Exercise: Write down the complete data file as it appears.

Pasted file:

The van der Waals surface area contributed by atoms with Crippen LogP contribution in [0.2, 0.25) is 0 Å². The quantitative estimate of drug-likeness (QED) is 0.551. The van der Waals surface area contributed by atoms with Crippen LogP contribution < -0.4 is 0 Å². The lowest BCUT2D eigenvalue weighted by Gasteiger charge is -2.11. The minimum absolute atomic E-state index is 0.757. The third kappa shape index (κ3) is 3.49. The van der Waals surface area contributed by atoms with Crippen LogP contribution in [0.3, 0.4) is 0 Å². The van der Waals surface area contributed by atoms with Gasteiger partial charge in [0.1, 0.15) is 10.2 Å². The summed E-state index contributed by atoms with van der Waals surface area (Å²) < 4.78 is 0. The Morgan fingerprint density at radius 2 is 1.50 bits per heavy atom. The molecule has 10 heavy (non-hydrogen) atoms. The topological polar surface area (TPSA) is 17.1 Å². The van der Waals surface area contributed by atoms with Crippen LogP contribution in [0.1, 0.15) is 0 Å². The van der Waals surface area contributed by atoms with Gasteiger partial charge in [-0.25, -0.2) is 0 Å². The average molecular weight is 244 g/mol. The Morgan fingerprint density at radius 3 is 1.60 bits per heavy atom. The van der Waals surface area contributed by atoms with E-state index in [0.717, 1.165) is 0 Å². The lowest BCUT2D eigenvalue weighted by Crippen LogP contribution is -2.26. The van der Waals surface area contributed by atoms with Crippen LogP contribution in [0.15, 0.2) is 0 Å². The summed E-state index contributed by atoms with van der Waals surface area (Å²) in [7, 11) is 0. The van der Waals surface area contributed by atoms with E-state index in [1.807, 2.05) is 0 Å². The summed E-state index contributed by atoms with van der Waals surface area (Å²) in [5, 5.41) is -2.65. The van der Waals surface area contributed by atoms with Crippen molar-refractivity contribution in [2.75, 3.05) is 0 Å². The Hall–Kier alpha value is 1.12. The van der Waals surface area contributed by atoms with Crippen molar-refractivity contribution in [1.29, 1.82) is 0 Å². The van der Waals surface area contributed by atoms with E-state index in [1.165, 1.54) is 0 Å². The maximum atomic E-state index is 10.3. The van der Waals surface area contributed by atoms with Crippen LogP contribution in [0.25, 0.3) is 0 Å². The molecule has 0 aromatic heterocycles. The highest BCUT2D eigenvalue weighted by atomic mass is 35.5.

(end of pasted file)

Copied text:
The van der Waals surface area contributed by atoms with Crippen LogP contribution in [0.2, 0.25) is 0 Å². The quantitative estimate of drug-likeness (QED) is 0.551. The van der Waals surface area contributed by atoms with Crippen LogP contribution < -0.4 is 0 Å². The lowest BCUT2D eigenvalue weighted by Gasteiger charge is -2.11. The minimum absolute atomic E-state index is 0.757. The third kappa shape index (κ3) is 3.49. The van der Waals surface area contributed by atoms with Crippen LogP contribution in [0.3, 0.4) is 0 Å². The van der Waals surface area contributed by atoms with Gasteiger partial charge in [0.1, 0.15) is 10.2 Å². The summed E-state index contributed by atoms with van der Waals surface area (Å²) < 4.78 is 0. The Morgan fingerprint density at radius 2 is 1.50 bits per heavy atom. The molecule has 10 heavy (non-hydrogen) atoms. The topological polar surface area (TPSA) is 17.1 Å². The van der Waals surface area contributed by atoms with Crippen LogP contribution in [0.1, 0.15) is 0 Å². The van der Waals surface area contributed by atoms with Gasteiger partial charge in [-0.25, -0.2) is 0 Å². The average molecular weight is 244 g/mol. The Morgan fingerprint density at radius 3 is 1.60 bits per heavy atom. The van der Waals surface area contributed by atoms with E-state index in [0.717, 1.165) is 0 Å². The lowest BCUT2D eigenvalue weighted by Crippen LogP contribution is -2.26. The van der Waals surface area contributed by atoms with Crippen LogP contribution in [0.15, 0.2) is 0 Å². The summed E-state index contributed by atoms with van der Waals surface area (Å²) in [7, 11) is 0. The van der Waals surface area contributed by atoms with E-state index in [1.807, 2.05) is 0 Å². The summed E-state index contributed by atoms with van der Waals surface area (Å²) in [5, 5.41) is -2.65. The van der Waals surface area contributed by atoms with Crippen molar-refractivity contribution in [2.75, 3.05) is 0 Å². The Hall–Kier alpha value is 1.12. The van der Waals surface area contributed by atoms with Crippen molar-refractivity contribution in [1.29, 1.82) is 0 Å². The van der Waals surface area contributed by atoms with E-state index in [1.165, 1.54) is 0 Å². The maximum atomic E-state index is 10.3. The van der Waals surface area contributed by atoms with Crippen LogP contribution in [0.25, 0.3) is 0 Å². The molecule has 0 aromatic heterocycles. The highest BCUT2D eigenvalue weighted by atomic mass is 35.5.